I was driving through Louisiana on Interstate 10, going to Sam Houston state park in Lake Charles. The southern part of the state has water everywhere. Part of the highway I was on was called the Atchafalaya Swamp Freeway, an 18 mile bridge across, well, a very, very large swamp.
Can you just imagine: car goes off road into swamp; any survivors? Well, they survived the crash but not the gators! I drove with extra special care and caution.
Arriving at the state park, I found a shady site with full hook-up. It was a quiet place with campers nearby, sitting at their campfires, talking softly.
Nearby was a swamp filled with bald cypress trees. It was my first time ever seeing that species of tree. They’re known as “trees with knees” because some of the roots grow out of the ground in a cone shape which someone decided looked like a knee. No one knows for certain what purpose the “knees” serve. It’s nice to know there are still some mysteries left in this world; that we don’t have the answers to everything.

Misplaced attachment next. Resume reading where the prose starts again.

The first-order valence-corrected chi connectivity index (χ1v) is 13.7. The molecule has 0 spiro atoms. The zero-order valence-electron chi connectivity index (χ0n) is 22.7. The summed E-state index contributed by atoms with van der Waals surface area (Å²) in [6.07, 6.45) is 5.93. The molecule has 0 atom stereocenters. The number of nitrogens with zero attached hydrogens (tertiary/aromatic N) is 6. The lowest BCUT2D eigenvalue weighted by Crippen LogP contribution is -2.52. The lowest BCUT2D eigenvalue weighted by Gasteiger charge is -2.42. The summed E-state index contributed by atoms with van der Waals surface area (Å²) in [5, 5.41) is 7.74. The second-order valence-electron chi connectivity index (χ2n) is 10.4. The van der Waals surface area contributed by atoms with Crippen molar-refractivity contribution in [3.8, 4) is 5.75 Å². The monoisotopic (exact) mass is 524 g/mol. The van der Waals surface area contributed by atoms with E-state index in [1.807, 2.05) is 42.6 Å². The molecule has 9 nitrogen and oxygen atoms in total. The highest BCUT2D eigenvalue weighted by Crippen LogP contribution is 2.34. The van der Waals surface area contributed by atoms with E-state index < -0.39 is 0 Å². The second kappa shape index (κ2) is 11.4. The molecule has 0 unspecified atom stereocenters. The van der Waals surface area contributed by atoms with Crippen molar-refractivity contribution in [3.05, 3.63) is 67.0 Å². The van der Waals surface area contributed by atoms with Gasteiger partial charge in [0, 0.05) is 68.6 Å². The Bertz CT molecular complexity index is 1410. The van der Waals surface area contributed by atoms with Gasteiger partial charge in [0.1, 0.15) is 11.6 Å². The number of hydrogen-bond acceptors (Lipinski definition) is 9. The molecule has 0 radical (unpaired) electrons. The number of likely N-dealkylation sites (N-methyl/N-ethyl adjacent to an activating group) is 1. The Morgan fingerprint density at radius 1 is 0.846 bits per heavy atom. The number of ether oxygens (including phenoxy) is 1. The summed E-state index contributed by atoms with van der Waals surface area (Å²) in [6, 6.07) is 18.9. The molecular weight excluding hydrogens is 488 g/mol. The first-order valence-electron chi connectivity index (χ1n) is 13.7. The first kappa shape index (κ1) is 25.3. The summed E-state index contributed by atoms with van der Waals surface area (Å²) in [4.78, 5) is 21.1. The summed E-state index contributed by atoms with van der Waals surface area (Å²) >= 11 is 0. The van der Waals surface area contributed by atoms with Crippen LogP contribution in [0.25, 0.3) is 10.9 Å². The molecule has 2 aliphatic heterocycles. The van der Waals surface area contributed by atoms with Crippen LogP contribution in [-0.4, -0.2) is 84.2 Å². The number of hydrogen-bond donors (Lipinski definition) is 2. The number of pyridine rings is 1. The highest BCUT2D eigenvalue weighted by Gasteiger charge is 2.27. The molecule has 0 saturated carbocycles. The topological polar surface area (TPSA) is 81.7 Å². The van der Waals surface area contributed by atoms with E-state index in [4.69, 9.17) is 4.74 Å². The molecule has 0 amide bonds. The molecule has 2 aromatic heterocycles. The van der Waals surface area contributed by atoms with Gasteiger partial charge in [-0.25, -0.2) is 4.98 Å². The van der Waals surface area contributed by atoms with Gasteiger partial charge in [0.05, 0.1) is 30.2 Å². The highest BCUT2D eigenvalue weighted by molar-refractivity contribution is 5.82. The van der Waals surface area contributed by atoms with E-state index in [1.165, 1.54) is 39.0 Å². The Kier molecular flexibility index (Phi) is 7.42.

I decided to amble on over to the swamp to take some pictures; soon realizing that the name must be “Slap Neck Swamp” because that’s what I was doing; slapping mosquitoes! They were different from the ones in Texas though; they were having a jamboree, all right, but their tiny band was playing zydeco music.
As one can imagine, Louisiana is into mosquito annihilation big time. The state has a program called the Louisiana Mosquito Abatement Program which serves to bring the mosquito population to a “tolerable level.” No where in the literature could I find exactly what that meant. To a reasonably sane person, like me, a tolerable level of mosquitoes means zip, nada, zero, diddly-squat.
I read another disturbing fact in the abatement literature: there’s something in LA called a Southern house mosquito; it breeds in poorly treated waste water. I stopped my reading there; it was just too much knowledge.
(aka Tin Can Traveler)